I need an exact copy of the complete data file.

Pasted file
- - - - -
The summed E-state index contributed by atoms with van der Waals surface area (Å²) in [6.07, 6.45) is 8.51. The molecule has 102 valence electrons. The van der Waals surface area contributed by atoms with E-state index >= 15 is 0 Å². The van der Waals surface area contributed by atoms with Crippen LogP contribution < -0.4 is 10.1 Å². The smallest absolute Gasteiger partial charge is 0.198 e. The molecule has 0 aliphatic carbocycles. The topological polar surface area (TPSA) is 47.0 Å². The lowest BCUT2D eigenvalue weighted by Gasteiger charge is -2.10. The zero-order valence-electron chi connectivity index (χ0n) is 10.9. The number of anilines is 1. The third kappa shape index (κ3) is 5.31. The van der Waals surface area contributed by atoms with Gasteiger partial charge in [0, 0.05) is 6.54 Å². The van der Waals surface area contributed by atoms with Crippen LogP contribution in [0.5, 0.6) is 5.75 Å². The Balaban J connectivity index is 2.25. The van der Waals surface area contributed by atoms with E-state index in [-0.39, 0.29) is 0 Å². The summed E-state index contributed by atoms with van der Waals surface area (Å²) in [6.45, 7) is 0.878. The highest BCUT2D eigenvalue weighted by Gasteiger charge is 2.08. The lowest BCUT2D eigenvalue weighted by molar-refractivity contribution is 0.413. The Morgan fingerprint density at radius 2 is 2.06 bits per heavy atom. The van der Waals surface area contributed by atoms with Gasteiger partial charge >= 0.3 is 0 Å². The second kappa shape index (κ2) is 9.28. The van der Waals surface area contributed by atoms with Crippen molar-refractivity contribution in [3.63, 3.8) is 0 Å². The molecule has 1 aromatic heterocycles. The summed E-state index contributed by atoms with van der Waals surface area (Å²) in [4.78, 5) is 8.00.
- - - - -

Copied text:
The summed E-state index contributed by atoms with van der Waals surface area (Å²) in [6.07, 6.45) is 8.51. The molecule has 102 valence electrons. The van der Waals surface area contributed by atoms with E-state index >= 15 is 0 Å². The van der Waals surface area contributed by atoms with Crippen LogP contribution < -0.4 is 10.1 Å². The smallest absolute Gasteiger partial charge is 0.198 e. The molecule has 0 aliphatic carbocycles. The topological polar surface area (TPSA) is 47.0 Å². The lowest BCUT2D eigenvalue weighted by Gasteiger charge is -2.10. The zero-order valence-electron chi connectivity index (χ0n) is 10.9. The number of anilines is 1. The third kappa shape index (κ3) is 5.31. The van der Waals surface area contributed by atoms with Gasteiger partial charge in [0, 0.05) is 6.54 Å². The van der Waals surface area contributed by atoms with Crippen LogP contribution in [0.5, 0.6) is 5.75 Å². The Balaban J connectivity index is 2.25. The van der Waals surface area contributed by atoms with E-state index in [-0.39, 0.29) is 0 Å². The summed E-state index contributed by atoms with van der Waals surface area (Å²) in [6.45, 7) is 0.878. The highest BCUT2D eigenvalue weighted by Gasteiger charge is 2.08. The lowest BCUT2D eigenvalue weighted by molar-refractivity contribution is 0.413. The Morgan fingerprint density at radius 2 is 2.06 bits per heavy atom. The van der Waals surface area contributed by atoms with Gasteiger partial charge >= 0.3 is 0 Å². The second kappa shape index (κ2) is 9.28. The van der Waals surface area contributed by atoms with Crippen molar-refractivity contribution in [3.63, 3.8) is 0 Å². The molecule has 1 aromatic heterocycles. The summed E-state index contributed by atoms with van der Waals surface area (Å²) in [4.78, 5) is 8.00.